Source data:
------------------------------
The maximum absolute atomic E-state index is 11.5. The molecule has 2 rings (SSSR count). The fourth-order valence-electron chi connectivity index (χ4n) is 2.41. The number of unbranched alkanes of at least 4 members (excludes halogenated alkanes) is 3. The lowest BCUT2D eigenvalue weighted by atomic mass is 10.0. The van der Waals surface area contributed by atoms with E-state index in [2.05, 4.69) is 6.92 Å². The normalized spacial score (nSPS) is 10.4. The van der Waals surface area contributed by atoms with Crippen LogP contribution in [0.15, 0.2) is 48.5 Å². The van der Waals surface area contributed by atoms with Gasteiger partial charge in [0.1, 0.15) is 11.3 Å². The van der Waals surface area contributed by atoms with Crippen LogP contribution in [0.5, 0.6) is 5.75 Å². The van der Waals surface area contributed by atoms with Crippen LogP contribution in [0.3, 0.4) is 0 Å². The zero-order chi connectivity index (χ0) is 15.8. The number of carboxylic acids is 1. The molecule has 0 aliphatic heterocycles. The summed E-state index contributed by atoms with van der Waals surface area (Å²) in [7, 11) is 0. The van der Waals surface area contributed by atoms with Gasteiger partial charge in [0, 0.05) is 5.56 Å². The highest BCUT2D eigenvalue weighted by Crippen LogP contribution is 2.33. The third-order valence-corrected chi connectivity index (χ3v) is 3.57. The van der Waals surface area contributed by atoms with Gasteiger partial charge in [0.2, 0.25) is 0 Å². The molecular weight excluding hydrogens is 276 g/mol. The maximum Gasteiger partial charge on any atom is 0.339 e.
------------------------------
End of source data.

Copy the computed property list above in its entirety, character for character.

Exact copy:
The maximum absolute atomic E-state index is 11.5. The molecule has 2 rings (SSSR count). The fourth-order valence-electron chi connectivity index (χ4n) is 2.41. The number of unbranched alkanes of at least 4 members (excludes halogenated alkanes) is 3. The lowest BCUT2D eigenvalue weighted by atomic mass is 10.0. The van der Waals surface area contributed by atoms with E-state index in [2.05, 4.69) is 6.92 Å². The normalized spacial score (nSPS) is 10.4. The van der Waals surface area contributed by atoms with Crippen LogP contribution in [0.15, 0.2) is 48.5 Å². The van der Waals surface area contributed by atoms with Gasteiger partial charge in [0.1, 0.15) is 11.3 Å². The van der Waals surface area contributed by atoms with Crippen LogP contribution in [0.5, 0.6) is 5.75 Å². The van der Waals surface area contributed by atoms with Crippen LogP contribution in [0.3, 0.4) is 0 Å². The zero-order chi connectivity index (χ0) is 15.8. The number of carboxylic acids is 1. The molecule has 0 aliphatic heterocycles. The summed E-state index contributed by atoms with van der Waals surface area (Å²) in [7, 11) is 0. The van der Waals surface area contributed by atoms with Gasteiger partial charge in [0, 0.05) is 5.56 Å². The highest BCUT2D eigenvalue weighted by Crippen LogP contribution is 2.33. The third-order valence-corrected chi connectivity index (χ3v) is 3.57. The van der Waals surface area contributed by atoms with Gasteiger partial charge in [0.2, 0.25) is 0 Å². The molecular weight excluding hydrogens is 276 g/mol. The maximum Gasteiger partial charge on any atom is 0.339 e.